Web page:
October 23, 2014
Wondering how to make a video testimonial? You’re in luck. Here’s a checklist to consider so you can guide clients on filming their first testimonial.
The location for each testimonial can actually play a crucial factor in how the speaker’s perceived. For example, how might a cluttered, poorly lit room be received? Not so great, right? The speaker might come off as incompetent, or innately untrustworthy if their face is in the shadows.
Testimonials should be filmed in a quiet, tidy space. It can be anywhere from an office to the kitchen table. What matters is that it’s a spot where they won’t be interrupted. Great natural light is a bonus, but if the space is lacking, it’s pretty easy to grab a lamp or flip on the overhead light and play around with what’s going to show up best.
The biggest tip I can give is to encourage a test run before the actual testimonial is filmed. It can be as quick as sitting down and saying a few words and then playing it back to check the sound and lighting. That way, when it’s time to film, they know that all of the elements have come together, and won’t have to go through the hassle of filming more than once because they had to make multiple adjustments.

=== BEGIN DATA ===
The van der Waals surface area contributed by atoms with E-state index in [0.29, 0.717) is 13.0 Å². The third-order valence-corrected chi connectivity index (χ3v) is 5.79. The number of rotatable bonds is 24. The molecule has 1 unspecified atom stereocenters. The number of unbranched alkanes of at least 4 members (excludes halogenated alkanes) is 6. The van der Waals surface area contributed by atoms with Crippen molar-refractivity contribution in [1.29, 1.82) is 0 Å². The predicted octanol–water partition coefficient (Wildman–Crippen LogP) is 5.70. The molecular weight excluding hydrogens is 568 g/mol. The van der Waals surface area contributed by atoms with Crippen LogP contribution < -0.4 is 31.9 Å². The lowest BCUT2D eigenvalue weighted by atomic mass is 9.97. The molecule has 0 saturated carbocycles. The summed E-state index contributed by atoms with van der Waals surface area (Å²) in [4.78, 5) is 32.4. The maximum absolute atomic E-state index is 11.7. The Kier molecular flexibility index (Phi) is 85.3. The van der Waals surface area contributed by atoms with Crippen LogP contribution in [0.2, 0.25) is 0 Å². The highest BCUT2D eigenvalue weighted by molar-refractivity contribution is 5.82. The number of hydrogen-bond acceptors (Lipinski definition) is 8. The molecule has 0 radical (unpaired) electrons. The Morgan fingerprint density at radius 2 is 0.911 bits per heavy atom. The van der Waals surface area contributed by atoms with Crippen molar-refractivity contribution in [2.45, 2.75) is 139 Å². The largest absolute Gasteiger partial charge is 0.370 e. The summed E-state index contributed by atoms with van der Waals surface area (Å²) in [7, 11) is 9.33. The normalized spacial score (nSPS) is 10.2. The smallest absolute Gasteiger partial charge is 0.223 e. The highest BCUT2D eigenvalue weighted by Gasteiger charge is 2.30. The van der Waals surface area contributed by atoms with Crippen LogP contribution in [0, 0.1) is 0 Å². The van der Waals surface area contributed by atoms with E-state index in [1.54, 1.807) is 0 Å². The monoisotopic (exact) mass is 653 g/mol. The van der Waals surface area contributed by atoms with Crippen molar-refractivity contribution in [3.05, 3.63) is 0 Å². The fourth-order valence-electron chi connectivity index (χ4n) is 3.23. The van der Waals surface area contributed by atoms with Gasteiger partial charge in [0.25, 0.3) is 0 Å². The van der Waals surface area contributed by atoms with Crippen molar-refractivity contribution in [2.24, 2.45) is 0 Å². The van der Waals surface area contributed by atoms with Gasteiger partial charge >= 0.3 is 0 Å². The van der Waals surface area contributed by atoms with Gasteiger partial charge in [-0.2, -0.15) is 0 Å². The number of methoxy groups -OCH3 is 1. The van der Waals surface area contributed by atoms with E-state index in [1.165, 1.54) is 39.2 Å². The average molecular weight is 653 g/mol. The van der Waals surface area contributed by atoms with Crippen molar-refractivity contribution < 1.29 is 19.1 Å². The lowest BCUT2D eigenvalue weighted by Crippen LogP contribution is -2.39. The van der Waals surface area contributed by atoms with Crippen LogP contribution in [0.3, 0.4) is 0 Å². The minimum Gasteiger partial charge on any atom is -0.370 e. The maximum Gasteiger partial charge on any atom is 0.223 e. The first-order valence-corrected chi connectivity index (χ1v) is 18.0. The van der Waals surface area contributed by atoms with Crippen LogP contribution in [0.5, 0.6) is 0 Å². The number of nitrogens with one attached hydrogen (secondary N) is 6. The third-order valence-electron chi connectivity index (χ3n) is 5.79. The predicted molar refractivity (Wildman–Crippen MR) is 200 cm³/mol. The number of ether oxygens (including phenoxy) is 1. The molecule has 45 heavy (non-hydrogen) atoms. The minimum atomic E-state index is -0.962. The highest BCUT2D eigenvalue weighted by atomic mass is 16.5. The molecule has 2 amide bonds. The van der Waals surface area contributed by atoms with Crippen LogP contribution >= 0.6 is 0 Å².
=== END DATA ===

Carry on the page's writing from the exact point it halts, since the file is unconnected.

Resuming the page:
What to say
It’s awesome if you’re faced with eager clients wanting to talk up your brand. But there is a downside to letting them try to tackle more than one topic in a given testimonial. It can lead to rambling, which means editing, which you want to avoid. There’s also a good chance that the video will lose focus, which might end up confusing the viewer.
The rule of thumb is to ask that they stick to one topic; whether it’s a customer service interaction that went really well, or a new feature they’re excited about – keeping it specific to one topic will keep them on point.
Length and script
The best video testimonials are as long as they need to be. Too vague? How about this: As mentioned above, testimonials should zoom in on one aspect of what a brand does well. That means a brief intro about the person speaking, and then getting right to what it is they’ve decided to touch on.
Videos on the shorter side shouldn’t really need a script. If someone’s nervous about what they’re going to say, encourage them to practice once or twice. They only need to let people know who they are, hit their point, and finish. You can also provide a script template for them to look at, so they can get an idea about what you’re looking for. But you want to avoid having testimonials that feature clients looking away to read what they’ve written. Keep it brief and you shouldn’t have too much of a problem!